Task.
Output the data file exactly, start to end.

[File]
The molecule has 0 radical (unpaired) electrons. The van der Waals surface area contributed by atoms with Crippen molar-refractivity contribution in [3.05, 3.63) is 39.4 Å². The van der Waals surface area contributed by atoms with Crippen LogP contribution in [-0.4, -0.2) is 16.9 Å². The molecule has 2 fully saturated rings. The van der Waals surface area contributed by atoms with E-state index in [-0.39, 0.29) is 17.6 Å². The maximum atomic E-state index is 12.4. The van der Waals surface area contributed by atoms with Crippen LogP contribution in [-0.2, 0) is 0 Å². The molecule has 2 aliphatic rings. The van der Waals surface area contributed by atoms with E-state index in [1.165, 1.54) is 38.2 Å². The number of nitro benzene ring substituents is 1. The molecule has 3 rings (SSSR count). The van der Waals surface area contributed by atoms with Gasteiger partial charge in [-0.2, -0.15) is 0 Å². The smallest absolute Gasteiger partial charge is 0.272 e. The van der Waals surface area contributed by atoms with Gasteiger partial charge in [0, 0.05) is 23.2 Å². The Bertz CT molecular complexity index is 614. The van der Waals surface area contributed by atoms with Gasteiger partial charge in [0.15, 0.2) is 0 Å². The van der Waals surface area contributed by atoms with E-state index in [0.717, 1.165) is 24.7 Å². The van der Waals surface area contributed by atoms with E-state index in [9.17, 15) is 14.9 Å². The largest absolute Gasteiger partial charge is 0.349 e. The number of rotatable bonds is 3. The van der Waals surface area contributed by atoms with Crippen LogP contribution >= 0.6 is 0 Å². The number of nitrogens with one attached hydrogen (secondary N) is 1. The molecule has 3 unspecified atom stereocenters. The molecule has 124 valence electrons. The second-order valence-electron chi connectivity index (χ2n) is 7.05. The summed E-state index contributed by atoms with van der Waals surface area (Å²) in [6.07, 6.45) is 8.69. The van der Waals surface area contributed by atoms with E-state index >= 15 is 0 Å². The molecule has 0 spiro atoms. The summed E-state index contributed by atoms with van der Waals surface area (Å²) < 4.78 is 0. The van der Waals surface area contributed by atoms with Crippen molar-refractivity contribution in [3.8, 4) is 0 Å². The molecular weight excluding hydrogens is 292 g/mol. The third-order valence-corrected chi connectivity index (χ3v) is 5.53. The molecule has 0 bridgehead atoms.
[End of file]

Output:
The molecule has 0 radical (unpaired) electrons. The van der Waals surface area contributed by atoms with Crippen molar-refractivity contribution in [3.05, 3.63) is 39.4 Å². The van der Waals surface area contributed by atoms with Crippen LogP contribution in [-0.4, -0.2) is 16.9 Å². The molecule has 2 fully saturated rings. The van der Waals surface area contributed by atoms with E-state index in [-0.39, 0.29) is 17.6 Å². The maximum atomic E-state index is 12.4. The van der Waals surface area contributed by atoms with Crippen LogP contribution in [-0.2, 0) is 0 Å². The molecule has 2 aliphatic rings. The van der Waals surface area contributed by atoms with E-state index in [1.165, 1.54) is 38.2 Å². The number of nitro benzene ring substituents is 1. The molecule has 3 rings (SSSR count). The van der Waals surface area contributed by atoms with Gasteiger partial charge in [-0.2, -0.15) is 0 Å². The smallest absolute Gasteiger partial charge is 0.272 e. The van der Waals surface area contributed by atoms with Gasteiger partial charge in [0, 0.05) is 23.2 Å². The Bertz CT molecular complexity index is 614. The van der Waals surface area contributed by atoms with Gasteiger partial charge in [0.15, 0.2) is 0 Å². The van der Waals surface area contributed by atoms with E-state index in [0.717, 1.165) is 24.7 Å². The van der Waals surface area contributed by atoms with E-state index in [9.17, 15) is 14.9 Å². The largest absolute Gasteiger partial charge is 0.349 e. The number of rotatable bonds is 3. The van der Waals surface area contributed by atoms with Crippen LogP contribution >= 0.6 is 0 Å². The number of nitrogens with one attached hydrogen (secondary N) is 1. The molecule has 3 unspecified atom stereocenters. The molecule has 124 valence electrons. The second-order valence-electron chi connectivity index (χ2n) is 7.05. The summed E-state index contributed by atoms with van der Waals surface area (Å²) in [6.07, 6.45) is 8.69. The van der Waals surface area contributed by atoms with E-state index >= 15 is 0 Å². The molecule has 0 spiro atoms. The summed E-state index contributed by atoms with van der Waals surface area (Å²) < 4.78 is 0. The van der Waals surface area contributed by atoms with Crippen molar-refractivity contribution in [3.8, 4) is 0 Å². The molecular weight excluding hydrogens is 292 g/mol. The third-order valence-corrected chi connectivity index (χ3v) is 5.53. The molecule has 0 bridgehead atoms.